The Checkoff’s animal science committee recognizes many producers are seeking alternatives to maintaining pig performance following removal of growth-promoting antibiotics. While there are many commercially available products purported to enhance growth, many of these products lack consistency in demonstrating beneficial results. This spreadsheet is the result of project #15-204 that was completed by Nick Gabler and Wes Schweer of Iowa State University. It can be downloaded and then searched for a variety of terms to isolate references to scientific articles that incorporated those terms. For example, searching for “copper” will result in articles that had “copper” as one of the dietary treatments. The use of this spreadsheet can help producers identify compounds that my serve as suitable alternatives to growth-promoting antibiotics.
The Animal Science Research Webinar Series is designed to highlight results from completed research projects funded by the Animal Science Committee of the National Pork Board.
These results have direct application to production and therefore pork producers will find this information to be valuable as they make management decisions that affect productivity and profitability. The webinar will be presented by the principle investigator from each project and webinar participants will have the opportunity to interact with the investigator following the presentation.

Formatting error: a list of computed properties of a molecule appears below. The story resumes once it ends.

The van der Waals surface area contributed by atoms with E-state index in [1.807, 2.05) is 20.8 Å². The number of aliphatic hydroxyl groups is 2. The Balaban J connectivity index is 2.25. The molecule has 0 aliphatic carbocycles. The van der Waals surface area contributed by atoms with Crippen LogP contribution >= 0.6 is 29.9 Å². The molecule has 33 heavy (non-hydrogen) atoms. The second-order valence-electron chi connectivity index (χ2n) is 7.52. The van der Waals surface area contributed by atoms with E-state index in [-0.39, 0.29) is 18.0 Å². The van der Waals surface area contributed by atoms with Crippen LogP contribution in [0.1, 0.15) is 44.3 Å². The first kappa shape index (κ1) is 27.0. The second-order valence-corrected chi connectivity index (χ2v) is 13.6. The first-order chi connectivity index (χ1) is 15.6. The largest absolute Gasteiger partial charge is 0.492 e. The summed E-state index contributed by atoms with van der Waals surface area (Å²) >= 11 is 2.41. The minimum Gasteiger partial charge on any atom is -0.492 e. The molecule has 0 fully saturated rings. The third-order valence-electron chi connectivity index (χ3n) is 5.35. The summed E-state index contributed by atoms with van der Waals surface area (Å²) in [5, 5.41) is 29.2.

August 1, 12:00 P.M., CST: Dr. Dean Boyd – How Dietary Enzymes Work
August 8, 12:00 P.M., CST: Dr. Pedro Urriola – Gut Physiology of Pigs Fed Diets with Carbohydrases Enzymes
August 15, 12:00 P.M., CST: Dr. Eric van Heugten – Applying Enzyme Technology to Optimize the Utilization of Fibrous Feed Ingredients
August 22, 12:00 P.M., CST: Dr. Merlin Lindemann – Evaluation of the Nutrient Uplift Provided by Xylanase in Finishing Diets
Therefore, they initiated the Industry Productivity Analysis with the purpose of providing data documenting the productivity of U.S. pork production. The information mined from analysis of this data is intended to benefit all producers through improved productivity at the farm level and will serve to inform the Checkoff programs, academics and other funding agencies about areas of research which are likely to have the greatest impact.
Animal Science Committee Annual Reports:
Priorities for programming include pork quality, sow longevity, nutrition, genetics and alternatives to production antimicrobials.